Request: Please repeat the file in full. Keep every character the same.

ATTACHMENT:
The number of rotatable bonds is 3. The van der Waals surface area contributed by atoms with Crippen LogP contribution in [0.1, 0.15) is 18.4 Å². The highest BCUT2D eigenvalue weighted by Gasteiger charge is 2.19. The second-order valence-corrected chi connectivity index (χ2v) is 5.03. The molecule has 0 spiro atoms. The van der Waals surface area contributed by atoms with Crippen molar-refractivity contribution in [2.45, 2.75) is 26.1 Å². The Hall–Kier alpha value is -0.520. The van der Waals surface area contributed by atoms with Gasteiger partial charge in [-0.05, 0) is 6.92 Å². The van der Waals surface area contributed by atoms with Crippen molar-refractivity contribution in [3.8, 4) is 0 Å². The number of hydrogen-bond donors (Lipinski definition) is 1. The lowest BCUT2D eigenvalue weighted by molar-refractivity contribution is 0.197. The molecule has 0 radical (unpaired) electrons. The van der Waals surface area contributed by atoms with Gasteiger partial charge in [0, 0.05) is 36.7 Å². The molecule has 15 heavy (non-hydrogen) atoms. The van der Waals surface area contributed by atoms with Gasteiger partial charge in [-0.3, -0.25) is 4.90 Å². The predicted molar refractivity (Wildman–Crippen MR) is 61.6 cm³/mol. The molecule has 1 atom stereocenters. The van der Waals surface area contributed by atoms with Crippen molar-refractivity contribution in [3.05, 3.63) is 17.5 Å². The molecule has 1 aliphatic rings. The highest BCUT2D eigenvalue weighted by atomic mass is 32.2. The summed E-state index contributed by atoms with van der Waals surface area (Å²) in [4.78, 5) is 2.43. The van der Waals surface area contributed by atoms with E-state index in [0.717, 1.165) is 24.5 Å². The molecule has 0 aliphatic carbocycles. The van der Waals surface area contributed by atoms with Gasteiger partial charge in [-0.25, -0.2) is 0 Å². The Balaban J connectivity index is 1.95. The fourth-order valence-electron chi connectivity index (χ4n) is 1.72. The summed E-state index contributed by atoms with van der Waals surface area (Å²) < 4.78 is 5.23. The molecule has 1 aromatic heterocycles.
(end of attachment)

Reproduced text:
The number of rotatable bonds is 3. The van der Waals surface area contributed by atoms with Crippen LogP contribution in [0.1, 0.15) is 18.4 Å². The highest BCUT2D eigenvalue weighted by Gasteiger charge is 2.19. The second-order valence-corrected chi connectivity index (χ2v) is 5.03. The molecule has 0 spiro atoms. The van der Waals surface area contributed by atoms with Crippen molar-refractivity contribution in [2.45, 2.75) is 26.1 Å². The Hall–Kier alpha value is -0.520. The van der Waals surface area contributed by atoms with Gasteiger partial charge in [-0.05, 0) is 6.92 Å². The van der Waals surface area contributed by atoms with Crippen molar-refractivity contribution in [3.8, 4) is 0 Å². The number of hydrogen-bond donors (Lipinski definition) is 1. The lowest BCUT2D eigenvalue weighted by molar-refractivity contribution is 0.197. The molecule has 0 radical (unpaired) electrons. The van der Waals surface area contributed by atoms with Gasteiger partial charge in [0, 0.05) is 36.7 Å². The molecule has 15 heavy (non-hydrogen) atoms. The van der Waals surface area contributed by atoms with Gasteiger partial charge in [-0.3, -0.25) is 4.90 Å². The predicted molar refractivity (Wildman–Crippen MR) is 61.6 cm³/mol. The molecule has 1 atom stereocenters. The van der Waals surface area contributed by atoms with Crippen molar-refractivity contribution in [3.05, 3.63) is 17.5 Å². The molecule has 1 aliphatic rings. The highest BCUT2D eigenvalue weighted by atomic mass is 32.2. The summed E-state index contributed by atoms with van der Waals surface area (Å²) in [4.78, 5) is 2.43. The van der Waals surface area contributed by atoms with E-state index in [0.717, 1.165) is 24.5 Å². The molecule has 0 aliphatic carbocycles. The van der Waals surface area contributed by atoms with Gasteiger partial charge in [-0.25, -0.2) is 0 Å². The Balaban J connectivity index is 1.95. The fourth-order valence-electron chi connectivity index (χ4n) is 1.72. The summed E-state index contributed by atoms with van der Waals surface area (Å²) < 4.78 is 5.23. The molecule has 1 aromatic heterocycles.